1982 Chateau Palmer
This is a third growth from the Margaux region of Bordeaux.
Light blood-red in color this wine has aromas of mint, dried herbs and a slight hint of red fruit. In the mouth it has stiff tannins that run ramrod through flavors of unripe cherry and fresh sawdust. My score: 8.5
1982 Chateau Haut-Brion
This is a first growth property in the Graves region of Bordeaux. 95 points from Parker.
Perfectly blood colored in the glass this wine has an impressive nose filled with plums, molasses, and (I swear) roast duck. In the mouth it has flavors of mulling spices and red stone fruit with a finish that brings in some clove elements, but weaker than I would like. My score: 8.5
1982 Chateau Le Gay
This is a producer on the "right bank" in the Pomerol region of Bordeaux. Originally part of the Chateau LaFleur estate. Estates in Pomerol were never fully classified as elsewhere. 92 points from Parker.
Somewhere between ruby and blood colored, in the glass, this wine has oxidized very little. The nose is filled with lovely floral notes including what I think is nasturtium and plum jam. In the mouth it is bright and lively with acidity and soft tannins continuing the plummy flavors and finishing nicely. My score: 9
1982 Chateau Figeac
This chateau is another "right bank" producer in the St. Emilion region of Bordeaux. 94 points from Parker.
This is perhaps the darkest wine of the bunch -- sitting a deep blood red in the glass with aromas of roofing tar, molasses and figs. In the mouth it tastes of smoke and cherries and sawdust all knit together in a tapestry of supple tannins. My score: 8.5/9
All in all, it was quite the experience, but I have to say, I'm left with the feeling that while old Bordeaux is interesting, it's certainly not worth throwing a ton of money at. Now, I didn't have any 100 point wines there, but many were rated as "exceptional. Yet other than the Cos D'Estournel they weren't nearly close to amazing as I would have imagined them to be had I never gotten this opportunity. Nearly all of them sell regularly these days for $150 or more per bottle. For my money, I regularly get a lot more enjoyment out of a really nice $40 bottle of Napa Cabernet.
On a side note, as part of this tasting I had the chance to sample a few Bordeaux from the 1961, 1962, 1966, 1959, and 1953 vintages, including a 1953 Cheval Blanc which sells for upwards of $350 and when you get back that far, I'm sorry to say, most of the wines really just don't taste great. There were a couple of exceptions, but in general, I'm no less mystified at the fascination with and corresponding prices of really old bottles. I have to wonder whether the folks that plunk down thousands in a restaurant for some of these bottles are just tasting their own money instead of what's in the bottle.
Some other thoughts: having tasted contemporary Bordeaux from some halfway decent producers I am familiar enough with the flavors of the region and knew enough not to expect expressions of ripe fruit, but while many flavors and aromas were recognizable I struggled at times to put names to flavors that I was experiencing. There is something elusive about the quality of this wine which I can imagine adds to its appeal.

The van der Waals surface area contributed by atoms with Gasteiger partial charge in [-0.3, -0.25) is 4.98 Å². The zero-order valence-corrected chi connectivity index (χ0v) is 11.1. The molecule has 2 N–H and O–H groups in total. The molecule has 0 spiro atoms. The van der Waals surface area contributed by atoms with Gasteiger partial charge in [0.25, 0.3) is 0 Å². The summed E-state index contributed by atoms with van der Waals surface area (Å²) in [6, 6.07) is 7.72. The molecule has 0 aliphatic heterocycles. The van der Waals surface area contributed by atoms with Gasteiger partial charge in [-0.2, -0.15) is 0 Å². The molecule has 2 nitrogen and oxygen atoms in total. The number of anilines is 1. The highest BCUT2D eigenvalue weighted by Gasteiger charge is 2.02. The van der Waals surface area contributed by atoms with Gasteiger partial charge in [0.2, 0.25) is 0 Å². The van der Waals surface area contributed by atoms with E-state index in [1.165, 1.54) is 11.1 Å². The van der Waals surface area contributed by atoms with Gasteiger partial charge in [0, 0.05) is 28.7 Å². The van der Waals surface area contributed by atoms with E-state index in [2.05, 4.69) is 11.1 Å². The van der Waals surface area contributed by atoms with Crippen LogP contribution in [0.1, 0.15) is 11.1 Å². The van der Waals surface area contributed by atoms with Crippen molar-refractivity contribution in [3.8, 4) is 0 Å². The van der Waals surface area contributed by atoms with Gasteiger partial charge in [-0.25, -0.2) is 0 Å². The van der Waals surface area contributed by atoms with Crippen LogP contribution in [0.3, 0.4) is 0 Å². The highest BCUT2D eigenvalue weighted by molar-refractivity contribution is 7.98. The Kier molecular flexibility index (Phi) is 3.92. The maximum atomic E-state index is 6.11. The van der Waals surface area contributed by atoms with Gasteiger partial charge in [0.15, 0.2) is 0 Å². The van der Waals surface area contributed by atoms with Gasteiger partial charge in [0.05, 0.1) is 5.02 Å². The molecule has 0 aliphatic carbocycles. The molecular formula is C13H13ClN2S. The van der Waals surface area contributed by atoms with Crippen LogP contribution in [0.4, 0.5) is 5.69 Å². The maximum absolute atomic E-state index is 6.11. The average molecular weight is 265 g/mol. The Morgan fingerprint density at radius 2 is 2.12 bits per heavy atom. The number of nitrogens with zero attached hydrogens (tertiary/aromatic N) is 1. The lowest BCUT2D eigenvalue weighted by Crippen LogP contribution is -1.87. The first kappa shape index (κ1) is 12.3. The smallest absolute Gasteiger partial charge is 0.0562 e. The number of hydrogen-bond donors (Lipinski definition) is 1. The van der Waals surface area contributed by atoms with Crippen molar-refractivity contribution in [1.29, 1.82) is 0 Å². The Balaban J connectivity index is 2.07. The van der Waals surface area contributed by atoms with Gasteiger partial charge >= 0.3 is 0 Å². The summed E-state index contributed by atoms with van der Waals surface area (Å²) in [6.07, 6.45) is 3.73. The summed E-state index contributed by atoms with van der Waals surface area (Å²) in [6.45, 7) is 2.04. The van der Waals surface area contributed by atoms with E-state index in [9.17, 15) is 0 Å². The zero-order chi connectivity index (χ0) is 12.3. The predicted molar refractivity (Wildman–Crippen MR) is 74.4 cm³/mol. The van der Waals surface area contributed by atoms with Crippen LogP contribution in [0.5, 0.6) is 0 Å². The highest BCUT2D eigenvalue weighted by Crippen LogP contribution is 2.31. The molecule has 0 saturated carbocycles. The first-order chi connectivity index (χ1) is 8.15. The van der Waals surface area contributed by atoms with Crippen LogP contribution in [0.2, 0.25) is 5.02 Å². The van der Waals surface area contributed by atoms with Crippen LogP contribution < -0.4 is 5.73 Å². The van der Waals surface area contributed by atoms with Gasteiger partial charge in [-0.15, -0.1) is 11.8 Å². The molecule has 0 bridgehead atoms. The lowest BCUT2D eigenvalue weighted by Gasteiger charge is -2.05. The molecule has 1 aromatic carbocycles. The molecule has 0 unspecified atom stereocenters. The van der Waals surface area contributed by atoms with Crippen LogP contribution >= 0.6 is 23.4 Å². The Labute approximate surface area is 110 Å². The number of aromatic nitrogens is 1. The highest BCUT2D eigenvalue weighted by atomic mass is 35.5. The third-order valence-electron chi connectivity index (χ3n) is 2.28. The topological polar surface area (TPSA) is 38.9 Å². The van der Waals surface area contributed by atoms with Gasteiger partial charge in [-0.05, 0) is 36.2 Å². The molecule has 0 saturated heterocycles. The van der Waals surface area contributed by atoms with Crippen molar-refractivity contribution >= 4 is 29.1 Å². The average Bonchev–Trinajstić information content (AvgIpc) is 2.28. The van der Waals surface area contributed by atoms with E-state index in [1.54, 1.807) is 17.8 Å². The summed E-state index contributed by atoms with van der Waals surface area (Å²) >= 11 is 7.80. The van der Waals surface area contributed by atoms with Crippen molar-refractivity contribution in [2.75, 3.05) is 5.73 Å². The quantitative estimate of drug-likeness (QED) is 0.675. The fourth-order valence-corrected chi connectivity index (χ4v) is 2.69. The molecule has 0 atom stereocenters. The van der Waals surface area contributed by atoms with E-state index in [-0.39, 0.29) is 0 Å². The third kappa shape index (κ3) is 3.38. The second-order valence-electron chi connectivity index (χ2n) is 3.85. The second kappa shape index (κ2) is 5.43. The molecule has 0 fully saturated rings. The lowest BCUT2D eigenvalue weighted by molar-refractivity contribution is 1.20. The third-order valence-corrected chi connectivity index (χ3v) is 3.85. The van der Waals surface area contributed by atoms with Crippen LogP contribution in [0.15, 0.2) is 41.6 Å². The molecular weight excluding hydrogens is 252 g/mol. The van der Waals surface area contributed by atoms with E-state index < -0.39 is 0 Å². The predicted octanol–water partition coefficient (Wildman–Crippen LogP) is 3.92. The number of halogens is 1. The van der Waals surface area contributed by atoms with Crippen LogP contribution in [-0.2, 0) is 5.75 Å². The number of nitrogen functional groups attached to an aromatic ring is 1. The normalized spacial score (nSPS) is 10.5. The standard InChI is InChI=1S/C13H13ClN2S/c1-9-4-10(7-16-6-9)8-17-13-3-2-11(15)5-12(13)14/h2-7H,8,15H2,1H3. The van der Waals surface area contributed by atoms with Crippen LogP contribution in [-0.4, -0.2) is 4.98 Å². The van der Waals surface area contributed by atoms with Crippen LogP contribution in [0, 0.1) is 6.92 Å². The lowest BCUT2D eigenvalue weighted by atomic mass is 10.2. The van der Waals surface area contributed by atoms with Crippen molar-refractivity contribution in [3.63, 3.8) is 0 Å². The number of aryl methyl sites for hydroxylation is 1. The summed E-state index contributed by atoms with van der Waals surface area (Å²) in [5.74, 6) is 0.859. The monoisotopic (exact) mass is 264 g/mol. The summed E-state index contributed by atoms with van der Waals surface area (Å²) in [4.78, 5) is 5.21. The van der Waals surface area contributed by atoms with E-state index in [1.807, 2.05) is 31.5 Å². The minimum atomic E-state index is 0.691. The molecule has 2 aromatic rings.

For many of you, I hope the above might be an answer to the question of "So what am I missing?" It was certainly an education for me, and a heck of a lot of fun. But I think I'll keep my aspirations for drinking old Bordeaux right where they were to begin with. Anyone want to invite me to dinner?
A wine book like no other. Photographs, essays, and wine recommendations. 2015 Roederer Award Winner.Learn more.
Vinography Images: Unglamorous Work A Lesson in the Loss of Denis Malbec I'll Drink to That: Kimberly Prokoshyn of Rebelle Restaurant Wine News: What I'm Reading the Week of 6/19/16 Vinography Unboxed: Week of June 12, 2016 Warm Up: Richebourg I'll Drink to That: Jean-Nicolas Méo of Méo-Camuzet Vinography Images: It's Nice to be King It's Time for American Wineries to Grow Up I'll Drink to That: Joy Kull of La Villana Winery
Wine Will Never Smell the Same Again: Luca Turin and the Science of Scent Forlorn Hope: The Remarkable Wines of Matthew Rorick Debating Robert Parker At His Invitation Passopisciaro Winery, Etna, Sicily: Current Releases Should We Care What Winemakers Say? The Sweet Taste of Freedom: Austria's Ruster Ausbruch Wines 2009 Burgundy Vintage According to Domaine de la Romanée-Conti Charles Banks: The New Man Behind Mayacamas Wine from the Caldera: The Incredible Viticulture of Santorini Why Community Tasting Notes Sites Will Fail Chateau Rayas and the 2012 Vintage of Chateauneuf-du-Pape A Life Indomitable: The Wines of Casal Santa Maria, Portugal Bay Area Bordeaux: Tasting Santa Cruz Mountain Cabernets Forgotten Jewels: Reviving Chile's Old Vine Carignane The First-Timer's Guide to Les Trois Glorieuses of Hospices de Beaune